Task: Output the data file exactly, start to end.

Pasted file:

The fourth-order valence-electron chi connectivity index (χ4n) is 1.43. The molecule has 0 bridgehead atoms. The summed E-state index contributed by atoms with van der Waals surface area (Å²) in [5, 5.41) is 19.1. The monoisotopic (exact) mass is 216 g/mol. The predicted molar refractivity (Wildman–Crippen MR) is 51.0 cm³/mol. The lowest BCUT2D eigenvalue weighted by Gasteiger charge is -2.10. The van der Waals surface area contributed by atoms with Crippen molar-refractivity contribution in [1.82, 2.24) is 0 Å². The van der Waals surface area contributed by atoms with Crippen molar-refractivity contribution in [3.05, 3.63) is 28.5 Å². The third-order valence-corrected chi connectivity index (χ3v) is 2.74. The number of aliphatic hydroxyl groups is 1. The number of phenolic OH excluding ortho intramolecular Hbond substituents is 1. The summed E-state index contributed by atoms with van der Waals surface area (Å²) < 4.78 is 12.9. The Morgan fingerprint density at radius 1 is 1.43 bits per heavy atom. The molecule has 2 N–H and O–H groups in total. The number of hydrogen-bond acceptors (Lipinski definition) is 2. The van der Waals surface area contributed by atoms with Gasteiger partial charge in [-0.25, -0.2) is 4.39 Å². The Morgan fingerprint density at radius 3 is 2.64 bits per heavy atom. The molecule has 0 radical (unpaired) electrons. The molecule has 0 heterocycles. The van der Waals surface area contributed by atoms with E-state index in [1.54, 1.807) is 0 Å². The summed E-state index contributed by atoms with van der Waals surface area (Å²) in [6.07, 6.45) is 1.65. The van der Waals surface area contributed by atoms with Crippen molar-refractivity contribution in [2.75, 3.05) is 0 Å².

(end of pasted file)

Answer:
The fourth-order valence-electron chi connectivity index (χ4n) is 1.43. The molecule has 0 bridgehead atoms. The summed E-state index contributed by atoms with van der Waals surface area (Å²) in [5, 5.41) is 19.1. The monoisotopic (exact) mass is 216 g/mol. The predicted molar refractivity (Wildman–Crippen MR) is 51.0 cm³/mol. The lowest BCUT2D eigenvalue weighted by Gasteiger charge is -2.10. The van der Waals surface area contributed by atoms with Crippen molar-refractivity contribution in [1.82, 2.24) is 0 Å². The van der Waals surface area contributed by atoms with Crippen molar-refractivity contribution in [3.05, 3.63) is 28.5 Å². The third-order valence-corrected chi connectivity index (χ3v) is 2.74. The number of aliphatic hydroxyl groups is 1. The number of phenolic OH excluding ortho intramolecular Hbond substituents is 1. The summed E-state index contributed by atoms with van der Waals surface area (Å²) < 4.78 is 12.9. The Morgan fingerprint density at radius 1 is 1.43 bits per heavy atom. The molecule has 2 N–H and O–H groups in total. The number of hydrogen-bond acceptors (Lipinski definition) is 2. The van der Waals surface area contributed by atoms with Gasteiger partial charge in [-0.25, -0.2) is 4.39 Å². The Morgan fingerprint density at radius 3 is 2.64 bits per heavy atom. The molecule has 0 radical (unpaired) electrons. The molecule has 0 heterocycles. The van der Waals surface area contributed by atoms with E-state index in [1.54, 1.807) is 0 Å². The summed E-state index contributed by atoms with van der Waals surface area (Å²) in [6.07, 6.45) is 1.65. The van der Waals surface area contributed by atoms with Crippen molar-refractivity contribution in [2.75, 3.05) is 0 Å².